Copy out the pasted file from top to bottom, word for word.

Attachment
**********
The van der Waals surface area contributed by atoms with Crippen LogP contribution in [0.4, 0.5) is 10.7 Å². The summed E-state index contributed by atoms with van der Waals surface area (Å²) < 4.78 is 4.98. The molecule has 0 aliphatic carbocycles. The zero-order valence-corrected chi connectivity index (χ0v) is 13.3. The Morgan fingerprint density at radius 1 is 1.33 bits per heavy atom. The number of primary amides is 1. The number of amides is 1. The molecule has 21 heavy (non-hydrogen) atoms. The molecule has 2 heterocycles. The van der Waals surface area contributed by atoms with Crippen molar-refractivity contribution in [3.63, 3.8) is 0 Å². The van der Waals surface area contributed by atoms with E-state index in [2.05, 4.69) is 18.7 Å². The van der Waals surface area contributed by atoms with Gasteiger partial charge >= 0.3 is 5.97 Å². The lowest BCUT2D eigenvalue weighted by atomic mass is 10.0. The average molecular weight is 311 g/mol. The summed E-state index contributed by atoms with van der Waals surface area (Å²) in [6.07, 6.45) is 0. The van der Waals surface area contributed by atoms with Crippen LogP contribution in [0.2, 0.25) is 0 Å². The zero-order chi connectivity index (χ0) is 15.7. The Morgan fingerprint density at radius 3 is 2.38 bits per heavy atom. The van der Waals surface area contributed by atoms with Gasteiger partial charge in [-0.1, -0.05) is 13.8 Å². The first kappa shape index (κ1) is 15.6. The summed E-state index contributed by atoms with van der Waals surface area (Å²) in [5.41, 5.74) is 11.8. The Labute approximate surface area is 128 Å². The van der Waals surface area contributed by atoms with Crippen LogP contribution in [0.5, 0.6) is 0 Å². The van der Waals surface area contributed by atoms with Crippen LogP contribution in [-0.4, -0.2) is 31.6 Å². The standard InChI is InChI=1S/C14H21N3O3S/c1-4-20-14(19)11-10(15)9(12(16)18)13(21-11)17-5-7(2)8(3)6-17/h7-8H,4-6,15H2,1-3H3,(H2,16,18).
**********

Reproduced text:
The van der Waals surface area contributed by atoms with Crippen LogP contribution in [0.4, 0.5) is 10.7 Å². The summed E-state index contributed by atoms with van der Waals surface area (Å²) < 4.78 is 4.98. The molecule has 0 aliphatic carbocycles. The zero-order valence-corrected chi connectivity index (χ0v) is 13.3. The Morgan fingerprint density at radius 1 is 1.33 bits per heavy atom. The number of primary amides is 1. The number of amides is 1. The molecule has 21 heavy (non-hydrogen) atoms. The molecule has 2 heterocycles. The van der Waals surface area contributed by atoms with Crippen molar-refractivity contribution in [3.63, 3.8) is 0 Å². The van der Waals surface area contributed by atoms with E-state index in [2.05, 4.69) is 18.7 Å². The van der Waals surface area contributed by atoms with Gasteiger partial charge >= 0.3 is 5.97 Å². The lowest BCUT2D eigenvalue weighted by atomic mass is 10.0. The average molecular weight is 311 g/mol. The summed E-state index contributed by atoms with van der Waals surface area (Å²) in [6.07, 6.45) is 0. The van der Waals surface area contributed by atoms with Crippen LogP contribution in [0.2, 0.25) is 0 Å². The zero-order chi connectivity index (χ0) is 15.7. The Morgan fingerprint density at radius 3 is 2.38 bits per heavy atom. The van der Waals surface area contributed by atoms with Gasteiger partial charge in [-0.1, -0.05) is 13.8 Å². The first kappa shape index (κ1) is 15.6. The summed E-state index contributed by atoms with van der Waals surface area (Å²) in [5.41, 5.74) is 11.8. The Labute approximate surface area is 128 Å². The van der Waals surface area contributed by atoms with Crippen LogP contribution in [0.5, 0.6) is 0 Å². The van der Waals surface area contributed by atoms with Crippen LogP contribution in [-0.4, -0.2) is 31.6 Å². The standard InChI is InChI=1S/C14H21N3O3S/c1-4-20-14(19)11-10(15)9(12(16)18)13(21-11)17-5-7(2)8(3)6-17/h7-8H,4-6,15H2,1-3H3,(H2,16,18).